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I'm pretty sure Darwin was a religious guy, but you should check that.
Evolution is an observation. Theism is an invention. They are compatible because they have absolutely nothing in common, therefore no possible conflict. Scientists accept a hypothesis for as long as it is consistent with observation, explanatory, and predictive. There is a scientific hypothesis that evolution has been going on for a long time. This is consistent with observation, and is explanatory, but it is not particularly useful for prediction because the mechanism of evolution involves an enormous number of variables and the effects can take a very long time to appear: so far we have only been able to predict some generalities such as the emergence of antibiotic resistance. Theism is not much concerned with observation, explanation or prediction. Nor, apparently, about selfconsistency, likelihood, or mechanism. It is about the presumption of authority. Charles Darwin was a devout theist whose observations led to a fairly comprehensive model of past evolution.
Charles Darwin was a devout theist whose observations led to a fairly comprehensive model of past evolution.
I wonder if certain forms of bacteria might be considered "most advanced" given their high rate of evolutionary change and extreme competition. Based on the amount of genetic material they have, many plants (and amoebas) might be considered most complex...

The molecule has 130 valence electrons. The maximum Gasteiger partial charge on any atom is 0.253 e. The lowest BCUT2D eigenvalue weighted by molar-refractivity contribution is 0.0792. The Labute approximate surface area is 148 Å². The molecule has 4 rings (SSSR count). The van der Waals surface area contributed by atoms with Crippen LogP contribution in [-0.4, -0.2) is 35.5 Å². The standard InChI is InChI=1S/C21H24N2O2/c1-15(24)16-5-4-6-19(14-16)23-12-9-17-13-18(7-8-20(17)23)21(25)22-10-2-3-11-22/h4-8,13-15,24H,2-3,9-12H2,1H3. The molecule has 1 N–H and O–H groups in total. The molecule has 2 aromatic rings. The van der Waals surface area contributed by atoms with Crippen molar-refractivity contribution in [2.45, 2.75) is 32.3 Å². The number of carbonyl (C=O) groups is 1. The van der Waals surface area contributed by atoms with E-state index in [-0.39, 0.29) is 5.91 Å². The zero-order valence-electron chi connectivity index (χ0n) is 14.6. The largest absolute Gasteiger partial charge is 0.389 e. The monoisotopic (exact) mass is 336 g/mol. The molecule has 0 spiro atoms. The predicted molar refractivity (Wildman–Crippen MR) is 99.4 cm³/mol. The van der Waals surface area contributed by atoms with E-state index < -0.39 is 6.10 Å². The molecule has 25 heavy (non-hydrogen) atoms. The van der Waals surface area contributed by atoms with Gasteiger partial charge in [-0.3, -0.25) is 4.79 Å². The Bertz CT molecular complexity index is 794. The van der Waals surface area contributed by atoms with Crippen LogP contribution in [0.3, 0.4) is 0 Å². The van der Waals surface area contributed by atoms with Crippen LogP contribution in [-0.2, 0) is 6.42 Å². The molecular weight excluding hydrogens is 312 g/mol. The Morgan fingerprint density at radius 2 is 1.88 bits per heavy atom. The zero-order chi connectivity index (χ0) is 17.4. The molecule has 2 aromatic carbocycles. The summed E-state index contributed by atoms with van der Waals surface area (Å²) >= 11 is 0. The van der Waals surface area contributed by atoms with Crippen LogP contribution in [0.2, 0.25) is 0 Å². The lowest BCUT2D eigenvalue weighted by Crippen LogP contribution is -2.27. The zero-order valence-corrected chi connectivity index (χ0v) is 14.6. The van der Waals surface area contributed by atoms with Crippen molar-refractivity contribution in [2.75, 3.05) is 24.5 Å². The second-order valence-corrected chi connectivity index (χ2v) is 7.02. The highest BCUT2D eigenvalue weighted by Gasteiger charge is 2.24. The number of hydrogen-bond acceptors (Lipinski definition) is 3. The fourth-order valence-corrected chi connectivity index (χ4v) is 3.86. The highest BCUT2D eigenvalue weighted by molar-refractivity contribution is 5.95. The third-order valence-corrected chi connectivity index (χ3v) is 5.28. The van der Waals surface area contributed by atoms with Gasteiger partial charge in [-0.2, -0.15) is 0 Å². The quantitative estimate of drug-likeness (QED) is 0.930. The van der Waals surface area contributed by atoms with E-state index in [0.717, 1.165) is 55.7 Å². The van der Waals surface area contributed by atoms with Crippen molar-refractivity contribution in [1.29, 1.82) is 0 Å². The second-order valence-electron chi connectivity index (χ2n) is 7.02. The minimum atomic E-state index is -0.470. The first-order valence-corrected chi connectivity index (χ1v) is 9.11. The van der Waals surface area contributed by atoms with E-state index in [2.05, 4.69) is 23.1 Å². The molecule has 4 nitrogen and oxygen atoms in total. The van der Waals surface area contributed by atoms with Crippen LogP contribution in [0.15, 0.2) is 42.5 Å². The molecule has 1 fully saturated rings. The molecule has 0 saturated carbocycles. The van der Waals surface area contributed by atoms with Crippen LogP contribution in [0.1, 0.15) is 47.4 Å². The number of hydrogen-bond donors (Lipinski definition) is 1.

I’ve often wondered why creationists don't get so bent out of shape by other scientific ideas that are not corroborated by the Bible - what is it about evolution that is such a bee in their bonnet? Why not electromagnetism? Why isn't gravity controversial? Christians, even those who identify as fundamentalists, have managed to reconcile their beliefs with other scientific concepts, or so it would seem. You don’t see heated debates in the state legislatures or school boards over teaching photosynthesis or even the heliocentric solar system. Some Christians might even feel that the Biblical description “And God said, ‘Let there be light,’ and there was light” is entirely compatible with the big bang. They can choose to see the Biblical description as an apt metaphor, or the big bang as the physical manifestation of God’s will.
It seriously freaks creationists out, and then they double down on the religion and toss out anything that calls it into question; specifically and especially evolution.
the clearest evidence would be requisite to make any sane man believe in the miracles by which Christianity is supported, (and that the more we know of the fixed laws of nature the more incredible do miracles become)
1. When a distinguished but elderly scientist states that something is possible, he is almost certainly right. When he states that something is impossible, he is very probably wrong.2. The only way of discovering the limits of the possible is to venture a little way past them into the impossible.3. Any sufficiently advanced technology is indistinguishable from magic.
were there any societies that worked a 5, 8 or 10 day cycle?